Since the Day of Atonement is recognized as both a day of justice and mercy, it makes sense that Jonah as a book is strongly related to these two themes as well. God is greatly merciful to his disobedient prophet Jonah, whom he had commanded to preach a warning message to Assyria’s capital and who ran the other way and tried to escape to Tarshish (southern Spain) before a storm and the divine providence of a great fish brought Jonah to land again so that he could go to Nineveh and fulfill his divine mission. It was God’s divine providence too to prepare a gourd as shelter for the despondent prophet, as His mercy was extended to people as well as animals, Jews and Gentiles alike. As God’s mercy triumphs over judgment, we have much reason to celebrate on this day despite the fact that we may not necessarily enjoy going without food for such a long time. Some people fast far more often than once a year, and have practiced this spiritual discipline enough that fasting is not particularly difficult, but for most people, it is necessary to think and to appreciate God’s judgment in order to avoid the crankiness and irritation that often result from going without food and water for a prolonged period of time.
Just as the Day of Atonement deals with mercy and judgment, it also deals with reconciliation. The mercy shown to Nineveh was after the reconciliation that city made by repenting and turning to God and forsaking, at least for a while, their wicked ways. We ought to remember that in order to obtain God’s mercy we must be merciful to others. If we refuse to reconcile with our brethren, and soften our heart from our bitterness and resentment and hostility, we cannot expect any merciful treatment from God. Even Jonah, who is no paragon of graciousness towards others, still wished to protect the sailors from the result of his folly, and still had some sort of compassion on the gourd, not least because it was useful to him. And if we do not exceed the graciousness and fellow feelings of Jonah for those around him, we have no part among the people of God. The sacrifice of Jesus Christ was meant to reconcile mankind to God and to each other, and if we are to be recognized as His believers, we need to have love for one another, to say nothing of our love for even those who are estranged from God. We should, without question, desire to be no longer estranged from our brethren, even if the power to remove enmity and hostility is not one we possess to any great degree.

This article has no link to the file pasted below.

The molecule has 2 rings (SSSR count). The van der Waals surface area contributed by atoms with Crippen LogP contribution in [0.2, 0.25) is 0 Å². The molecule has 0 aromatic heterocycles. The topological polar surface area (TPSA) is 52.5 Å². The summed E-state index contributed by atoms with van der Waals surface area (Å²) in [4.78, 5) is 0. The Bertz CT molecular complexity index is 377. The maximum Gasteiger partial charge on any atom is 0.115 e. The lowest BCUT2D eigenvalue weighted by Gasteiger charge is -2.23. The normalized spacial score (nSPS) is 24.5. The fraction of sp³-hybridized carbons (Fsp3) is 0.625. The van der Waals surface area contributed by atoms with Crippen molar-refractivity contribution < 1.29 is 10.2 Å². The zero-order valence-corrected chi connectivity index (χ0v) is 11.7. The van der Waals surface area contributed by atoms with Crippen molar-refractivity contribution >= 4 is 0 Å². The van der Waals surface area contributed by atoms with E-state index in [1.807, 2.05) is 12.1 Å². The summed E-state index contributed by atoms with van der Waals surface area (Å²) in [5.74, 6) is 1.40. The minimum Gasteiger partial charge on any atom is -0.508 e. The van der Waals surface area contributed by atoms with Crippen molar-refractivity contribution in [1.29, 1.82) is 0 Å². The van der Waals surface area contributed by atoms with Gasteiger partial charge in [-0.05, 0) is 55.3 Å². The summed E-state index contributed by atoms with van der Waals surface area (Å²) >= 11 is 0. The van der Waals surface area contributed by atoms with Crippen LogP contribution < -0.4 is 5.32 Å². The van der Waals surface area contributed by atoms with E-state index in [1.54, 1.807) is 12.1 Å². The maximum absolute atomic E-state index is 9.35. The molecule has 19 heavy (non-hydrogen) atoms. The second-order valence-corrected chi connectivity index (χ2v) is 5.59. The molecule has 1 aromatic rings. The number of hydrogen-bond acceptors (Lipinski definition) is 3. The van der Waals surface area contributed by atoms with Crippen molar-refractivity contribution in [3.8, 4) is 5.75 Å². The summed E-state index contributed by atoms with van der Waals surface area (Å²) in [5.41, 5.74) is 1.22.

Reading the Book of Jonah can be an immensely humbling task. All too often we are like the prophet Jonah, running away from the assignments that God has given us, thinking God to be fond of judgment rather than fond of mercy, and being angry when God withholds or delays judgment upon a wicked and fallen world or its peoples. We ought to recognize and take seriously the reality of God’s promises of justice, but we ought not to celebrate the punishment of the wicked. For as God takes no pleasure in the destruction of the wicked, the same should be true of those of us whose nature is being changed from within by His Spirit. We ought to resemble our Father, not least in our desire to be gracious and merciful to others, and our desire to be reconciled with all we are estranged from. It is a tall order, and certainly a task that requires all of our own skill, all of the goodwill we can receive from others, and all of the help we can ask for from God and from others. If Nineveh can repent and turn to God and avert judgment, the same might be true for those who are our enemies and who are hostile towards us. Let us celebrate the Day of Atonement in that blessed hope.